Glen Mazza wrote: > A few more ideas: > > (1.) You may find that most of the "properties" that > need to be pulled out of the renderers and layout are > actually Area Tree object traits, so renderers & > layout will probably also benefit from having the Area > Tree having these types of accessor functions. > > Now whether you're inclined (1) to allow Area Tree > objects direct access to property list items (like the > FOObj's will have) in order to do whatever business > logic needed to determine a trait, or (2) provide > additional accessor functions--for potentially > non-refined properties--in the FOObj's to shield the > Area Tree from the property manager, both have their > benefits. I suspect you're more comfortable with (2), > which I can be OK with. Getting the properties out of > layout and the renderers is more important for me, the > Area Tree less a priority.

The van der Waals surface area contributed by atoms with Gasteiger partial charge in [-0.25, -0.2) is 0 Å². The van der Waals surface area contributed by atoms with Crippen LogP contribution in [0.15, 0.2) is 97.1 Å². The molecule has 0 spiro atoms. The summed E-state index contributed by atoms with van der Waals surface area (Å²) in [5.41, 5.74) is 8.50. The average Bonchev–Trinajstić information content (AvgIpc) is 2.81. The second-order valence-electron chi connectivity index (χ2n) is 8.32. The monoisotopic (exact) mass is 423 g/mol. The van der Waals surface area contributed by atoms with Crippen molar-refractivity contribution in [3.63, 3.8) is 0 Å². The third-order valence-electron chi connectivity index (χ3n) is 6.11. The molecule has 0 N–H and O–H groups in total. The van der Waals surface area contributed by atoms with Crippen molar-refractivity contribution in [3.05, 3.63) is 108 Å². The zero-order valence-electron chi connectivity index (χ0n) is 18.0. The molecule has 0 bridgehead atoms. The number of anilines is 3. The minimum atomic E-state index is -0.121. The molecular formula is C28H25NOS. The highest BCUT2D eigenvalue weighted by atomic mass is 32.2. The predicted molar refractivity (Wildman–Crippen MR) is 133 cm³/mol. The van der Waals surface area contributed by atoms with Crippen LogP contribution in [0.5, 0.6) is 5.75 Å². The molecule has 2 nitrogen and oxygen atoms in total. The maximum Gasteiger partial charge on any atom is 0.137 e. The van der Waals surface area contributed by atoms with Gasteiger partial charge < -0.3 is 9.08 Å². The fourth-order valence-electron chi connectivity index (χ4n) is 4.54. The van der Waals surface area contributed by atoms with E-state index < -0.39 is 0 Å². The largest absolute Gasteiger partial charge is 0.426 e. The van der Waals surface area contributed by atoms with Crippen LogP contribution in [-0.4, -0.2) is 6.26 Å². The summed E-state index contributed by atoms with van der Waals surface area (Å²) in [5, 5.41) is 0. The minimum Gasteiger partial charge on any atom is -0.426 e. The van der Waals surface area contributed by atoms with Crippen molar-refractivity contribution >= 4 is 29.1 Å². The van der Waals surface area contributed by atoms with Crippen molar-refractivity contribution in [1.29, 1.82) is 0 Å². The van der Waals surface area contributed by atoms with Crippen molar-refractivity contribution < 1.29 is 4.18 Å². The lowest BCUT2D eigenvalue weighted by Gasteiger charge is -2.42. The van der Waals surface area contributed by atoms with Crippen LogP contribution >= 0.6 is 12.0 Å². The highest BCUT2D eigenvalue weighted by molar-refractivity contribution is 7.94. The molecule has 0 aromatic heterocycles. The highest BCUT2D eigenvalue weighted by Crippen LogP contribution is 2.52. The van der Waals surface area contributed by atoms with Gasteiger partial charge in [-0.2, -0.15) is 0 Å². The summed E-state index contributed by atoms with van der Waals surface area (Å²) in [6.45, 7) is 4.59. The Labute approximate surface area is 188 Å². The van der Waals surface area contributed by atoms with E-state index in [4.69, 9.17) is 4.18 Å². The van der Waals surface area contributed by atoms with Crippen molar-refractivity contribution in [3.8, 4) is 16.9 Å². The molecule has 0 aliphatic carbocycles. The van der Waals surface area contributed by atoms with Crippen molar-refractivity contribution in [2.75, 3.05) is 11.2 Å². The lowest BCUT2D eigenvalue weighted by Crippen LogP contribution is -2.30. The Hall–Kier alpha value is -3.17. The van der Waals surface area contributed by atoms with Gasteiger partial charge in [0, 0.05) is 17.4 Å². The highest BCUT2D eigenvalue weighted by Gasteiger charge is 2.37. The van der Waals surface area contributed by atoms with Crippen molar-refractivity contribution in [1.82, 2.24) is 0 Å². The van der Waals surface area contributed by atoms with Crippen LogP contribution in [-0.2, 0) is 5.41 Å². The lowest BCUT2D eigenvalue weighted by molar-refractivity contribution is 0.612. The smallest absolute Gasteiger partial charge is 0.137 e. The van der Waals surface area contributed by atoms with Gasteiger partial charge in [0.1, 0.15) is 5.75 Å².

Yes, #2 would be my preference. However, you raise a critical point here. Since a Property object can encapsulate more than one piece of data, and a "get" method can only return one, we may end up having multiple "get" statements needed in some cases to convey the same amount of information. I *think* this should only be true in the cases that Peter has mentioned where the computation cannot be done until more is known about layout. I think these can be handled cleanly either by 1) passing context data to the "get" method that it can either use or ignore as its internal data drives, or 2) getting the FO Tree and Area Tree tied together well enough that the FO object can "see" the Area(s) from which its context is derived, and return the appropriate value. > (2.) Just as an FYI, as to the issue of whether the > FO's themselves have traits--from our previous > discussion, you were saying that elements have > attributes, FOs have properties and Area Tree elements > have traits, I believe. That fact is confirmed in the > second paragraph of the Ch. 3 of the spec. > However, somewhat confusingly, if you look at the > second, third, and fourth diagrams in 1.1.2, > Formatting, the spec also refers to traits as the > refined/finished properties of the "refined formatting > object tree". So in some cases, they do consider > traits to be both at the finished FO tree and the area > tree. > >  > http://www.w3.org/TR/2001/REC-xsl-20011015/slice3.html#fo-jc-intro > > >  > http://www.w3.org/TR/2001/REC-xsl-20011015/slice1.html#section-N74 2-Formatting I don't think I had noticed this before. It looks like the standard *does* consider the refined properties to be traits. Since a refined value in the FO Tree should be the same as the value used in the Area Tree, that makes some sense. > (3.) Another option for us, is that rather than create > all--or most--of the accessor functions first, and > *then* recode the renderers, layout, and possibly area > tree to eliminate any property manager references--it > may be better to work in the other direction. Hunt > down references in the renderers, layout, and area > tree (in that order, I suspect) to the property > manager, and then create new accessor functions, > one-by-one, to replace those property manager > references found. > > This way, we may need to implement only 50 or 60 > accessor functions right now, also, we can pound out > the necessary "lessons learned" and layout/renderer > code changes needed while trying to replace the > properties references (for example, the layout manager > classes are sometimes not very good at allowing you to > reference the actual FO item or Area Tree object being > processed. BlockLayoutManager, for example, does not > make it easy to reference the Area.Block being > processed.) Makes sense. I always like to let the compiler do the work for me, so I would probably first make all of the Property stuff private, recompile, and start fixing compile errors. > Later, when we're ready to implement new > layout/renderer functionality requiring new accessor > functions, we can then add them to the FObj's/Area > Tree as needed. > > (4.) Finally, there is a question of replacing the > property string constants with enumerations, which I > believe *all* of us support as a performance booster. > Any benefits to getting this out of the way *before* > we add the accessor functions? If you are talking about the property values, yes, any that are not yet expressed as enumerations, and that can be, should be. If you are talking about using enumerations to distinguish between Property A and Property B, then this gets done automatically, as each has its own "get" method. Victor Mote